What You Should Know About This Degree
Counseling is considered a master-level entry field because most states require a master’s degree for licensure. Some states will accept any master’s in counseling degree that’s regionally accredited, while others require one from a CACREP-accredited program. Check the requirements in the state where you plan to work, and choose a program that will meet those requirements.
In addition to the degree, licensure commonly requires passing an exam and completing a minimum number of clinical hours under a licensed counselor’s supervision.
To help students reach their hour requirements for licensure, many programs have in-person practicum components. This is true for on-campus and online programs. Make sure your schedule allows you to complete any in-person component required before you apply to the program.
Because counselors work closely with at-risk populations, many jobs require passing a background check. Small infractions are often overlooked, but a felony conviction could preclude you from qualifying for many positions.
Counselors make a median annual salary over $50,000, but many earn less. Financial return on investment should be part of any degree consideration process, but it usually isn’t the driving factor for individuals who enter this field. Instead, counselors usually are motivated by a desire to help others.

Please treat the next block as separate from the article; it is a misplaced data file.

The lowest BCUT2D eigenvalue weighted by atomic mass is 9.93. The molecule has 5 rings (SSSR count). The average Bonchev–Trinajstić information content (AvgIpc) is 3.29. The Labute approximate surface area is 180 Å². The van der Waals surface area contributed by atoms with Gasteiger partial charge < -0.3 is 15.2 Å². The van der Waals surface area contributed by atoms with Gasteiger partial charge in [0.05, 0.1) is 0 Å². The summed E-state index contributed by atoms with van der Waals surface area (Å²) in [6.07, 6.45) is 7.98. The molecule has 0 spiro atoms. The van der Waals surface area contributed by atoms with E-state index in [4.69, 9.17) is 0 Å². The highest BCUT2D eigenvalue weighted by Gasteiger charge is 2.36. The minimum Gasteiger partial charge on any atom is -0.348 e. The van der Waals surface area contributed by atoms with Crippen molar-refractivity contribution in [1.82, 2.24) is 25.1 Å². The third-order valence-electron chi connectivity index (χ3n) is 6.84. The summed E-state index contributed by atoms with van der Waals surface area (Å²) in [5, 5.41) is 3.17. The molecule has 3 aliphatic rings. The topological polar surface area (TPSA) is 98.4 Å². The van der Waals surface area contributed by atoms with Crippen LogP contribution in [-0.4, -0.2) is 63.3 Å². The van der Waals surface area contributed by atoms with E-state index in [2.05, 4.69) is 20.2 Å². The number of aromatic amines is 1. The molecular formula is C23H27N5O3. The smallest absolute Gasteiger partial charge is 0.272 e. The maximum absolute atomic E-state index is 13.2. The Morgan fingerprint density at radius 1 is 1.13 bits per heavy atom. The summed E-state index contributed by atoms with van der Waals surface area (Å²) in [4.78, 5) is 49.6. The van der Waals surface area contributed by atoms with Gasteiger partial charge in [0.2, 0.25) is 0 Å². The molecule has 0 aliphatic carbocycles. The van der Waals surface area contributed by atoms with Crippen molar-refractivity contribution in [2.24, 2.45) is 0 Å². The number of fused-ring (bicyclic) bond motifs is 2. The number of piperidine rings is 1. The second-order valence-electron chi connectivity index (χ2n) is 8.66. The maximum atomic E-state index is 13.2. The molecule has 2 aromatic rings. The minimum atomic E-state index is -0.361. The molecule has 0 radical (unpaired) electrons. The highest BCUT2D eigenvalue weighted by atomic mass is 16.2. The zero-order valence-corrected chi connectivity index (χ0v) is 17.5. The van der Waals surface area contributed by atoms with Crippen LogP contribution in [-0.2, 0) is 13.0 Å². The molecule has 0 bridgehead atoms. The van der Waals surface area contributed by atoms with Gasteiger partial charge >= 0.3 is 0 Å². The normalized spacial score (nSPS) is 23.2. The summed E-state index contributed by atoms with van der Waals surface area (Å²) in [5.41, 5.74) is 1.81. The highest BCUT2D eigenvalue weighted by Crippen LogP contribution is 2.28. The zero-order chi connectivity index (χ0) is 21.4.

Consider these two questions as you research master’s in counseling degree programs:
- How long does it take to complete this online degree? These programs vary significantly in length, with some less than 20 credits and others more than 50 credits. Many of the programs are between 30 and 36 credits, which takes about two years to complete if you study full-time.
- Am I eligible for this program? These programs generally require a bachelor’s degree, but that degree doesn’t necessarily have to be in a counseling-related subject. No prior experience with counseling is required either.
When you identify a program that interests you, you’ll need to know the required application materials and submission deadlines. Find them on a program’s website or by contacting the admissions department.
Also give thought to how you’ll pay for your degree. Speak with program administrators about scholarships and other financial aid. Tuition reimbursed from an employer might also be an option if you’re employed in a relevant field.